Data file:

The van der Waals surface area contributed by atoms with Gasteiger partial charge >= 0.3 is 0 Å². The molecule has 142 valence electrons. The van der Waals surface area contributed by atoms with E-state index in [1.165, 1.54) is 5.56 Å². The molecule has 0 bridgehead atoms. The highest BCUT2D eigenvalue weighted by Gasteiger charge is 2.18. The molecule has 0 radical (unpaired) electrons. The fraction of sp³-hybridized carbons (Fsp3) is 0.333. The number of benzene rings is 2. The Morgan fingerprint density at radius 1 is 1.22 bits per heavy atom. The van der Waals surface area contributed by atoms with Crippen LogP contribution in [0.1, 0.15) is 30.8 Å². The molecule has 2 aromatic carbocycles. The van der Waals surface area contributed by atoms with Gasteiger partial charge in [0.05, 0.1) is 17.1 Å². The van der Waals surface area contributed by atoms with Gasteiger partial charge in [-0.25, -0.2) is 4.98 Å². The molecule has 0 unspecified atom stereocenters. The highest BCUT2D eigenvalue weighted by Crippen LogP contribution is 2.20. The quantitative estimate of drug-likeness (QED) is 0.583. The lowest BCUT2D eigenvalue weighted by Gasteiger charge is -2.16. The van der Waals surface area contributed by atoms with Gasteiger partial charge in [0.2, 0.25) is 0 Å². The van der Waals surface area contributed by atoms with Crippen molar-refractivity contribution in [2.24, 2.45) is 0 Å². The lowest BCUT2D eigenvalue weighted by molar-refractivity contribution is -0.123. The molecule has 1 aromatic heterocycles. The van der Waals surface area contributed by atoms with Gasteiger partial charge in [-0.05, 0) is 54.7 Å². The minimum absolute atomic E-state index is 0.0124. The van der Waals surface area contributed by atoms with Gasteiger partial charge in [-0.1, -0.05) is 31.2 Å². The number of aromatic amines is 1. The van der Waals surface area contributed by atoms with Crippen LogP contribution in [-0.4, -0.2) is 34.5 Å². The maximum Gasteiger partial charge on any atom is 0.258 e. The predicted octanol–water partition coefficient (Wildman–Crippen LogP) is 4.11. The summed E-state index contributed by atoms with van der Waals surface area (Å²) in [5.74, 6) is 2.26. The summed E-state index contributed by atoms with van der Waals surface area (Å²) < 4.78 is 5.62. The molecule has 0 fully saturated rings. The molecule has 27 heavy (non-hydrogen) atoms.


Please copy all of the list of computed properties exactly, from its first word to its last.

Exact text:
The van der Waals surface area contributed by atoms with Gasteiger partial charge >= 0.3 is 0 Å². The molecule has 142 valence electrons. The van der Waals surface area contributed by atoms with E-state index in [1.165, 1.54) is 5.56 Å². The molecule has 0 bridgehead atoms. The highest BCUT2D eigenvalue weighted by Gasteiger charge is 2.18. The molecule has 0 radical (unpaired) electrons. The fraction of sp³-hybridized carbons (Fsp3) is 0.333. The number of benzene rings is 2. The Morgan fingerprint density at radius 1 is 1.22 bits per heavy atom. The van der Waals surface area contributed by atoms with Crippen LogP contribution in [0.1, 0.15) is 30.8 Å². The molecule has 2 aromatic carbocycles. The van der Waals surface area contributed by atoms with Gasteiger partial charge in [0.05, 0.1) is 17.1 Å². The van der Waals surface area contributed by atoms with Gasteiger partial charge in [-0.25, -0.2) is 4.98 Å². The molecule has 0 unspecified atom stereocenters. The highest BCUT2D eigenvalue weighted by Crippen LogP contribution is 2.20. The quantitative estimate of drug-likeness (QED) is 0.583. The lowest BCUT2D eigenvalue weighted by Gasteiger charge is -2.16. The van der Waals surface area contributed by atoms with Gasteiger partial charge in [0.2, 0.25) is 0 Å². The van der Waals surface area contributed by atoms with Crippen molar-refractivity contribution in [2.24, 2.45) is 0 Å². The lowest BCUT2D eigenvalue weighted by molar-refractivity contribution is -0.123. The molecule has 1 aromatic heterocycles. The van der Waals surface area contributed by atoms with Gasteiger partial charge in [-0.05, 0) is 54.7 Å². The minimum absolute atomic E-state index is 0.0124. The van der Waals surface area contributed by atoms with Gasteiger partial charge in [-0.1, -0.05) is 31.2 Å². The number of aromatic amines is 1. The van der Waals surface area contributed by atoms with Crippen LogP contribution in [-0.4, -0.2) is 34.5 Å². The maximum Gasteiger partial charge on any atom is 0.258 e. The predicted octanol–water partition coefficient (Wildman–Crippen LogP) is 4.11. The summed E-state index contributed by atoms with van der Waals surface area (Å²) in [5.74, 6) is 2.26. The summed E-state index contributed by atoms with van der Waals surface area (Å²) < 4.78 is 5.62. The molecule has 0 fully saturated rings. The molecule has 27 heavy (non-hydrogen) atoms.